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United States Department of Agriculture

Agricultural Research Service

Research Project: IMPROVING GENETIC PREDICTIONS FOR DAIRY ANIMALS USING PHENOTYPIC AND GENOMIC INFORMATION Title: Technical Note: Adaptation of an Animal-Model Method for Approximation of Reliabilities to a Sire-Maternal Grandsire Model

Authors
item Wiggans, George
item Tsuruta, S - UNIV OF GEORGIA
item Misztal, I - UNIV OF GEORGIA

Submitted to: Journal of Dairy Science
Publication Type: Peer Reviewed Journal
Publication Acceptance Date: June 16, 2008
Publication Date: October 1, 2008
Repository URL: http://hdl.handle.net/10113/22205
Citation: Wiggans, G.R., Tsuruta, S., Misztal, I. 2008. Technical Note: Adaptation of an Animal-Model Method for Approximation of Reliabilities to a Sire-Maternal Grandsire Model. Journal of Dairy Science. 91(10):4058-4061.

Interpretive Summary: A method of estimating reliability (accuracy) of genetic evaluations from animal models was adapted for use with sire-maternal grandsire (MGS) models, which are widely used for calving traits. An indication of evaluation accuracy was needed for routine use of evaluations by the dairy industry. The animal-model procedure was modified to use MGS pedigree information in place of dam information. The revised program will be used routinely in calculating reliabilities of USDA evaluations for calving traits.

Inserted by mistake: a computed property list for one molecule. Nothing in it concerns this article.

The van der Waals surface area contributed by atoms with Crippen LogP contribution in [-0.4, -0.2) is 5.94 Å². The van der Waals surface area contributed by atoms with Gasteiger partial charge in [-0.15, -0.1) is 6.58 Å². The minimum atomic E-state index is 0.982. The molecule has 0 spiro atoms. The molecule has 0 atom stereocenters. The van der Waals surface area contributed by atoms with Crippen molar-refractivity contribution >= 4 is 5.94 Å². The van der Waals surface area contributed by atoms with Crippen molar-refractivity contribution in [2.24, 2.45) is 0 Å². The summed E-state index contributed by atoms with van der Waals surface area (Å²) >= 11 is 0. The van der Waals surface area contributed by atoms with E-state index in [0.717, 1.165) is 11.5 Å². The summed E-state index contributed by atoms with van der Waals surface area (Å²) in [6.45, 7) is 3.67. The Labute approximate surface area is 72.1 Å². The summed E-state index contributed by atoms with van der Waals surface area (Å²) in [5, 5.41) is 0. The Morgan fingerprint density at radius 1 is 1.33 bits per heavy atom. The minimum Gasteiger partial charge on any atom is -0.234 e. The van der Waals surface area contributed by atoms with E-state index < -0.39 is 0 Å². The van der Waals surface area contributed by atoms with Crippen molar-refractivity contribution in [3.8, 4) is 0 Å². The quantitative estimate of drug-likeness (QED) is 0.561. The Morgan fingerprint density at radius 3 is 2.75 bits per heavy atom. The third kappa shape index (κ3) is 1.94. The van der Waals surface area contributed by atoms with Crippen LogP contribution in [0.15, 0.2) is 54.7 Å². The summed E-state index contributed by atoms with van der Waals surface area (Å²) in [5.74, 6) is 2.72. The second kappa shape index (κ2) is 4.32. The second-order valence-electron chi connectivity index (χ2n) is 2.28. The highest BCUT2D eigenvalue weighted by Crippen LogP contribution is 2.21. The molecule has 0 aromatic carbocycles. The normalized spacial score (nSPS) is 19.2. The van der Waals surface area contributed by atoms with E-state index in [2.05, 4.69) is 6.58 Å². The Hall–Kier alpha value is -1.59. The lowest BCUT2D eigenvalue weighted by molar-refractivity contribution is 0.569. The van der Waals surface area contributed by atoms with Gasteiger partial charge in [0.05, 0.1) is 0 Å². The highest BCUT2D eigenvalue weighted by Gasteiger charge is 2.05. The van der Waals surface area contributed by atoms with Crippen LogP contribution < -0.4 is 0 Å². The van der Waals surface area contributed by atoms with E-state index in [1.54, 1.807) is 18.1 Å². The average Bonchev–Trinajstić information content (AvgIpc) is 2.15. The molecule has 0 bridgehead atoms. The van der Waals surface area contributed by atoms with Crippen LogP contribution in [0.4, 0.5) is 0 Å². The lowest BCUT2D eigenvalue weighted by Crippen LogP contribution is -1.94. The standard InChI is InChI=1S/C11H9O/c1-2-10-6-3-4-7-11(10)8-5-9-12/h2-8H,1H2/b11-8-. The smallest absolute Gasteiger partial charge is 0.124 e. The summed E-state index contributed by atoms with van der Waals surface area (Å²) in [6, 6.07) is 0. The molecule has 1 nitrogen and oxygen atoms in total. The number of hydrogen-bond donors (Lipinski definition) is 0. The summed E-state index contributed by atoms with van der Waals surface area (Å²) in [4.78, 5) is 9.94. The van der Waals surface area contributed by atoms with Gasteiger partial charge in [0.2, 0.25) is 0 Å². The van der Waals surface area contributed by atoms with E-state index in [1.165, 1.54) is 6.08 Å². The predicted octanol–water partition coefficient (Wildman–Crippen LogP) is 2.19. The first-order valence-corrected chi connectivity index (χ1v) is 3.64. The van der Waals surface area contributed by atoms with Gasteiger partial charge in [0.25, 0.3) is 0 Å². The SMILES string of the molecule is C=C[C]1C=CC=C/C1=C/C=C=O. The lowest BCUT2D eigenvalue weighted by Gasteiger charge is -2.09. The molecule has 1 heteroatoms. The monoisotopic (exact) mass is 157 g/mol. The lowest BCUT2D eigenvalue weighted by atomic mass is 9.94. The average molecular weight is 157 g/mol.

Technical Abstract: The ACCF90 computer program, which approximates reliability for animal models, was modified to estimate reliabilities for sire-maternal grandsire (MGS) models. Accuracy of the approximation was tested on a calving-ease data set for 2,968 bulls for which the inverse of the coefficient matrix could be obtained. Correlations between estimated and true reliabilities ranged from 0.984 to 0.998 for first- and later-parity calving ease for sire and MGS effects. Without modification, the program treated MGS data as though they were dam data, which resulted in overestimated reliability. When pedigree data were ignored, reliability was underestimated. Correlations with true values were lower for both of those cases when compared with correct processing of MGS data. The modification provided a slight improvement over assuming MGS to be unknown. The modified program will be used for routine USDA evaluation of calving traits.

Last Modified: 9/1/2014
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